To watch a snowy egret is an exercise in relaxation. Its soft round shape and pure white plumage is pleasing to the eyes. Its movements are slow and graceful as it makes its way along the shoreline. Long black legs with bright yellow feet take one slow step at a time – no hurry, no rush.
During breeding season the egrets develop long, delicate feathers on their head, neck and back. These frilly feathers were the centerpiece of a dark period in the bird’s history. In the late 19th century and early 20th (1890-1910) outrageous hats were the fashion trend among the Victorian urbanites, especially New Yorkers. The egret’s breeding feathers were prized among the decorative adornments that included such items as owls’ heads and even intact hummingbirds.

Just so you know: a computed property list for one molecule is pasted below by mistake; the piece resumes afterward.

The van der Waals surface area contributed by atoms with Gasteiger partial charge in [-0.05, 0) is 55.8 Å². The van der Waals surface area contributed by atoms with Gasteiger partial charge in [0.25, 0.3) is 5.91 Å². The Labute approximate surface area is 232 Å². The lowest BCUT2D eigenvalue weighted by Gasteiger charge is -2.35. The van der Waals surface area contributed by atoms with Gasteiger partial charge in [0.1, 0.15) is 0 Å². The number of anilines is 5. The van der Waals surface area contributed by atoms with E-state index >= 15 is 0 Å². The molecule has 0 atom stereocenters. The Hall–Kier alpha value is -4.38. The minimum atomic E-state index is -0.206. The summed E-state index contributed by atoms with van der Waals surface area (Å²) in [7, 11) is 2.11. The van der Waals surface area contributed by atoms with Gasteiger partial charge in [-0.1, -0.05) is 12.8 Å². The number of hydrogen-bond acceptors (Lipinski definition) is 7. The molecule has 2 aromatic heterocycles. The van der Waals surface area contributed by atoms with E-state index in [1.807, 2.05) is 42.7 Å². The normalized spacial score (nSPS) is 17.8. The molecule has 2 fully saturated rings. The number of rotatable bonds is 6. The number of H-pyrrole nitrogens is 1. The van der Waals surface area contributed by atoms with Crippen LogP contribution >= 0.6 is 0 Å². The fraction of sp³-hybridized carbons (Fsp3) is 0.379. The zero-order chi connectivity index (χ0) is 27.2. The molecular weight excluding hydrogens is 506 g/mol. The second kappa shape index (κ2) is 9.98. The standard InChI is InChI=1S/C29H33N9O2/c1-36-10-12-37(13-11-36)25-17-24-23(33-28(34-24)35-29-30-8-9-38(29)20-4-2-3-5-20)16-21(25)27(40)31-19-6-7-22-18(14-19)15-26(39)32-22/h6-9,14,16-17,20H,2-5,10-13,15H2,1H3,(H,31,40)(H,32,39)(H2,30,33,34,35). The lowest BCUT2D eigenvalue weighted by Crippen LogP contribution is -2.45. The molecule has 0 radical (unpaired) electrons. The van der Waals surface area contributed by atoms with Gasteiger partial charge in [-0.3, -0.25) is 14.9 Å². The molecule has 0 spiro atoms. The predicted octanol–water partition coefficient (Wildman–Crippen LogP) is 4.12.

The fashion demand led to countless bloody hunts and the near destruction of the egret’s rookeries along the Atlantic seaboard. Outraged by the senseless slaughter and destruction, a group of Boston women met to discuss ways to stop and prevent the carnage. From these meetings the Audubon Society eventually emerged, and with mounting pressure a bill was passed in 1911 which banned the sale of all native bird plumes.
I cannot understand my species thoughtless disregard for our natural world, but it is uplifting to note the courage and determination of those who step in and demand it stop. Am I among them, or just standing on the sideline bemoaning the fact?